An Innocent Man Spent 43 Years In Prison. The Government Will NOT Give Him Compensation!
In recent days, news has spread across the world’s media that has moved and shocked people around the globe. Stories like this should simply never happen! A man was serving a life sentence for murders in Kansas City, Missouri, that he did not commit. He spent as long as 43 years in prison! After such a long time, he was acquitted and went free. The wrongful conviction took away all the years of his youth, and he also lost his health. How was it possible to convict an innocent man who was not even at the scene of the crime? How is it possible that after more than four decades of imprisonment he is not entitled to compensation? Read on to learn about the fate of Kevin Strickland.
Kevin Strickland, who has been mentioned by media around the world for the past few days, was born on June 7, 1959. He was still a teenager when the crime for which he was blamed and convicted occurred. The life he had was drastically changed by the events of April 25, 1978. This was when a triple homicide occurred in Kansas City, Missouri, with which he was later linked shortly thereafter. A group of assailants ransacked a house that was a popular meeting place. Several people were hanging out at the location. The attackers tied them up and shot them. The victims were 22-year-old Sherrie Black, 21-year-old Larry Ingram, and 20-year-old John Walker.
The surviving victim...
Another person, a young woman at the time, Cynthia Douglas, who was the girlfriend of one of the murdered, was shot, but she managed to get away with her life and probably dodged another bullet because she pretended to be dead until the assailants left. She later crawled out of the house. She was the only survivor of the massacre that occurred. And it was she who initially identified Kevin Strickland as one of the attackers and it was only on the basis of her testimony that the man was convicted…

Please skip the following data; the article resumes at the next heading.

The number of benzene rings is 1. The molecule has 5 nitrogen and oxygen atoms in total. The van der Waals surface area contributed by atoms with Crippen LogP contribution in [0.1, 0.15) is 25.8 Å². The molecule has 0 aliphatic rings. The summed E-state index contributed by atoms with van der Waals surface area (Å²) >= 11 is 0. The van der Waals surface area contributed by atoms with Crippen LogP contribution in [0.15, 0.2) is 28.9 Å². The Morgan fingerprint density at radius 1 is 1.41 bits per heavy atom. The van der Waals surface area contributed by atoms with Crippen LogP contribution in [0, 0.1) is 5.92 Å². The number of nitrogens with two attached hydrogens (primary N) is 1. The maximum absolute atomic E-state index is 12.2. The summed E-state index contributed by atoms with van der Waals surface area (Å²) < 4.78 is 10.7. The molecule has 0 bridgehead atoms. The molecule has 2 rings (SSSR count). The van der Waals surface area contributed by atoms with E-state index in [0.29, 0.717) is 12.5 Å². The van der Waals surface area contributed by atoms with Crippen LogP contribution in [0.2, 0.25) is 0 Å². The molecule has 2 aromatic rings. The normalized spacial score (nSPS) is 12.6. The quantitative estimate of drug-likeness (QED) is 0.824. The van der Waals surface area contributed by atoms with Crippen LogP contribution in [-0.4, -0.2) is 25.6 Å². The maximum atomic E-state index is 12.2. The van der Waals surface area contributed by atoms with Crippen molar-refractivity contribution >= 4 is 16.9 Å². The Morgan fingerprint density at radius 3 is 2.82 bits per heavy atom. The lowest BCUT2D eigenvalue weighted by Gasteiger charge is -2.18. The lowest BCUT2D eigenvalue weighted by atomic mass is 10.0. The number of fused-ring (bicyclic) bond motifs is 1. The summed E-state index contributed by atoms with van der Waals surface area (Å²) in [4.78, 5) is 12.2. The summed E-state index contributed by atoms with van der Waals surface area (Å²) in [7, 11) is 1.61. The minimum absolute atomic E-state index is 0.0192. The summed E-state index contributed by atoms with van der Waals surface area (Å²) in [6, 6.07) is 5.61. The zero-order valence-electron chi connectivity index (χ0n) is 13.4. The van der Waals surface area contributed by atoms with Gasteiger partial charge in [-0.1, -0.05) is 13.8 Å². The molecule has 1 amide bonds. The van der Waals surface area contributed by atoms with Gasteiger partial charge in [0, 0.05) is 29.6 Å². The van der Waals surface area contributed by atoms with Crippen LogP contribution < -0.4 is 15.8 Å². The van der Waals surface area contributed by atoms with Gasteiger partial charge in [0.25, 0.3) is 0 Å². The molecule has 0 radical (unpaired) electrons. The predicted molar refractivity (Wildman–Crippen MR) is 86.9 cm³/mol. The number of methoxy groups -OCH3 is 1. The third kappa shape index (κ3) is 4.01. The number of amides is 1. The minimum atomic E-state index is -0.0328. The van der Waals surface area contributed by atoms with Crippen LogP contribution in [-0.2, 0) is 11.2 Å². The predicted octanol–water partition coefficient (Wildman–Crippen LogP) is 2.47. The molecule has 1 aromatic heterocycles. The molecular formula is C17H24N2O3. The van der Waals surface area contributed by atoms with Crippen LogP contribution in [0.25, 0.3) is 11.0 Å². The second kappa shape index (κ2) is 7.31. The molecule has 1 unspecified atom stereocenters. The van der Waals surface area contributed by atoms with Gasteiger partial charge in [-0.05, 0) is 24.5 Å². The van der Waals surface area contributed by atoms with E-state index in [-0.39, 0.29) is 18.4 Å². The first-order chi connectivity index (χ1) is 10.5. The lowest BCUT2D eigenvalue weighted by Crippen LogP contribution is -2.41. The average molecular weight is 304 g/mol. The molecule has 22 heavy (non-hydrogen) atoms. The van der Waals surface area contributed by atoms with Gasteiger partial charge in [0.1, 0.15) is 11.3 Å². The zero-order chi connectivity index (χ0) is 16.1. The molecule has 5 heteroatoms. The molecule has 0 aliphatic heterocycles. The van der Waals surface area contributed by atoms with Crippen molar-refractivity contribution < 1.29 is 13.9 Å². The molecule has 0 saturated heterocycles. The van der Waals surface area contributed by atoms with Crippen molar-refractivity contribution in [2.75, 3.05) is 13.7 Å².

Strickland, who was 18 at the time, said he was watching TV and talking on the phone at the time of the crime, and police began charging him with the murders the next morning. Two other suspects; Kilm Adkins and Vincent Bell, were arrested, pleaded guilty, and convicted. Strickland's connection to them was that Vincent Bell was his childhood friend and they lived close to each other. Police found a fingerprint belonging to Strickland on Bell's car; however, Strickland claimed that this was because he had actually driven the car before, but the last time he saw Adkins and Bell on the night of the murders was at 5 or 6 p.m. In contrast, the fingerprint from the shotgun used in the crime did not match Strickland's, it belonged to someone else and that person has not been identified to this day. Strickland, 18, had an alibi; the two men who pleaded guilty to the murders also said he was not involved in the case and was not at the scene.